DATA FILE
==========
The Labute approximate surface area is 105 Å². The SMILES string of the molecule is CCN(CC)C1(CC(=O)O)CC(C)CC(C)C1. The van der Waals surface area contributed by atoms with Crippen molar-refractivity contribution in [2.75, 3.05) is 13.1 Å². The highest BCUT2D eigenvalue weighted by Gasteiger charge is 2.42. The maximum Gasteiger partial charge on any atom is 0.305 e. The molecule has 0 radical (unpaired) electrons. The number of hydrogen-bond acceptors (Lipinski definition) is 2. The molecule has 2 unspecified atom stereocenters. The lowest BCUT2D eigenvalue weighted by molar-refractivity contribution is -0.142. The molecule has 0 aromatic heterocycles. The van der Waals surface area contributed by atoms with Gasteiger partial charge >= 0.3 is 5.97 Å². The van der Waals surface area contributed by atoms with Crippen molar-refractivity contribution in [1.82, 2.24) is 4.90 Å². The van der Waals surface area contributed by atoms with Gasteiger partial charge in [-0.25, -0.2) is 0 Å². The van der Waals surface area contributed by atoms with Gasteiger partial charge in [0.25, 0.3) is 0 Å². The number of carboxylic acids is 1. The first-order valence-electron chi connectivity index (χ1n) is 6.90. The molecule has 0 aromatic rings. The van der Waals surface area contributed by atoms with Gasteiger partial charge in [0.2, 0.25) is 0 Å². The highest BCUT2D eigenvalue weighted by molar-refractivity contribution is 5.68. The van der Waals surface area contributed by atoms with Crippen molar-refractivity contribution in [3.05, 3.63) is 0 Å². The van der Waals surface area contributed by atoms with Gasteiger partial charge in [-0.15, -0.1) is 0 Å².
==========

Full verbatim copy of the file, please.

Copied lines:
The Labute approximate surface area is 105 Å². The SMILES string of the molecule is CCN(CC)C1(CC(=O)O)CC(C)CC(C)C1. The van der Waals surface area contributed by atoms with Crippen molar-refractivity contribution in [2.75, 3.05) is 13.1 Å². The highest BCUT2D eigenvalue weighted by Gasteiger charge is 2.42. The maximum Gasteiger partial charge on any atom is 0.305 e. The molecule has 0 radical (unpaired) electrons. The number of hydrogen-bond acceptors (Lipinski definition) is 2. The molecule has 2 unspecified atom stereocenters. The lowest BCUT2D eigenvalue weighted by molar-refractivity contribution is -0.142. The molecule has 0 aromatic heterocycles. The van der Waals surface area contributed by atoms with Gasteiger partial charge >= 0.3 is 5.97 Å². The van der Waals surface area contributed by atoms with Crippen molar-refractivity contribution in [1.82, 2.24) is 4.90 Å². The van der Waals surface area contributed by atoms with Gasteiger partial charge in [-0.25, -0.2) is 0 Å². The van der Waals surface area contributed by atoms with Gasteiger partial charge in [0.25, 0.3) is 0 Å². The number of carboxylic acids is 1. The first-order valence-electron chi connectivity index (χ1n) is 6.90. The molecule has 0 aromatic rings. The van der Waals surface area contributed by atoms with Gasteiger partial charge in [0.2, 0.25) is 0 Å². The highest BCUT2D eigenvalue weighted by molar-refractivity contribution is 5.68. The van der Waals surface area contributed by atoms with Crippen molar-refractivity contribution in [3.05, 3.63) is 0 Å². The van der Waals surface area contributed by atoms with Gasteiger partial charge in [-0.15, -0.1) is 0 Å².